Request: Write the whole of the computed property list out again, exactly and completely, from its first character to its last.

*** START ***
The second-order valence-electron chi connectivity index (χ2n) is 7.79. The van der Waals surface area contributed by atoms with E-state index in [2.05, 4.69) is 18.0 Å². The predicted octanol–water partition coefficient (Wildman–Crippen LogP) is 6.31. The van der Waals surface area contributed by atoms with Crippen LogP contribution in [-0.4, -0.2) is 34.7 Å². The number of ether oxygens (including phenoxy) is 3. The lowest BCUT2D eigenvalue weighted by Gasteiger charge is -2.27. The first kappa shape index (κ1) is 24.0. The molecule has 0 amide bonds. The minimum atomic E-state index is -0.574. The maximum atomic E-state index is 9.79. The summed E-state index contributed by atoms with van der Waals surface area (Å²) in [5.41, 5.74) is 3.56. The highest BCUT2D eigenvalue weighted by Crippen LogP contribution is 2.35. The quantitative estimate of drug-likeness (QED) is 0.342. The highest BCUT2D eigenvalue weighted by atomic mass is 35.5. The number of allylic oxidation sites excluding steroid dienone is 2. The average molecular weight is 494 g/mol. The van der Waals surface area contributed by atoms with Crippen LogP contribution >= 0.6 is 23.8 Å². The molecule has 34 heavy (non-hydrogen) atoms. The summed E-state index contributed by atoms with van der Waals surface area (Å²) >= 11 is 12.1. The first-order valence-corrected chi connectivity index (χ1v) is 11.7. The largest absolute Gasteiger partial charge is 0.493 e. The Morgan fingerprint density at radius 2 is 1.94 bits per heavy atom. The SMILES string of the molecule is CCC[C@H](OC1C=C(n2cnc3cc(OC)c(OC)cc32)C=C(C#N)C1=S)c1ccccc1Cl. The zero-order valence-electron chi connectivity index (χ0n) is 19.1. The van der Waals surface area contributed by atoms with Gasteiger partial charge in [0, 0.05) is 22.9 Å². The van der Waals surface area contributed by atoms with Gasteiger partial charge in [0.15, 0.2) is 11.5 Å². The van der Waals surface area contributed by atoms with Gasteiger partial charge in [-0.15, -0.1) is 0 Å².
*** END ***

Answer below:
The second-order valence-electron chi connectivity index (χ2n) is 7.79. The van der Waals surface area contributed by atoms with E-state index in [2.05, 4.69) is 18.0 Å². The predicted octanol–water partition coefficient (Wildman–Crippen LogP) is 6.31. The van der Waals surface area contributed by atoms with Crippen LogP contribution in [-0.4, -0.2) is 34.7 Å². The number of ether oxygens (including phenoxy) is 3. The lowest BCUT2D eigenvalue weighted by Gasteiger charge is -2.27. The first kappa shape index (κ1) is 24.0. The molecule has 0 amide bonds. The minimum atomic E-state index is -0.574. The maximum atomic E-state index is 9.79. The summed E-state index contributed by atoms with van der Waals surface area (Å²) in [5.41, 5.74) is 3.56. The highest BCUT2D eigenvalue weighted by Crippen LogP contribution is 2.35. The quantitative estimate of drug-likeness (QED) is 0.342. The highest BCUT2D eigenvalue weighted by atomic mass is 35.5. The number of allylic oxidation sites excluding steroid dienone is 2. The average molecular weight is 494 g/mol. The van der Waals surface area contributed by atoms with Crippen LogP contribution >= 0.6 is 23.8 Å². The molecule has 34 heavy (non-hydrogen) atoms. The summed E-state index contributed by atoms with van der Waals surface area (Å²) >= 11 is 12.1. The first-order valence-corrected chi connectivity index (χ1v) is 11.7. The largest absolute Gasteiger partial charge is 0.493 e. The Morgan fingerprint density at radius 2 is 1.94 bits per heavy atom. The SMILES string of the molecule is CCC[C@H](OC1C=C(n2cnc3cc(OC)c(OC)cc32)C=C(C#N)C1=S)c1ccccc1Cl. The zero-order valence-electron chi connectivity index (χ0n) is 19.1. The van der Waals surface area contributed by atoms with Gasteiger partial charge in [0, 0.05) is 22.9 Å². The van der Waals surface area contributed by atoms with Gasteiger partial charge in [0.15, 0.2) is 11.5 Å². The van der Waals surface area contributed by atoms with Gasteiger partial charge in [-0.15, -0.1) is 0 Å².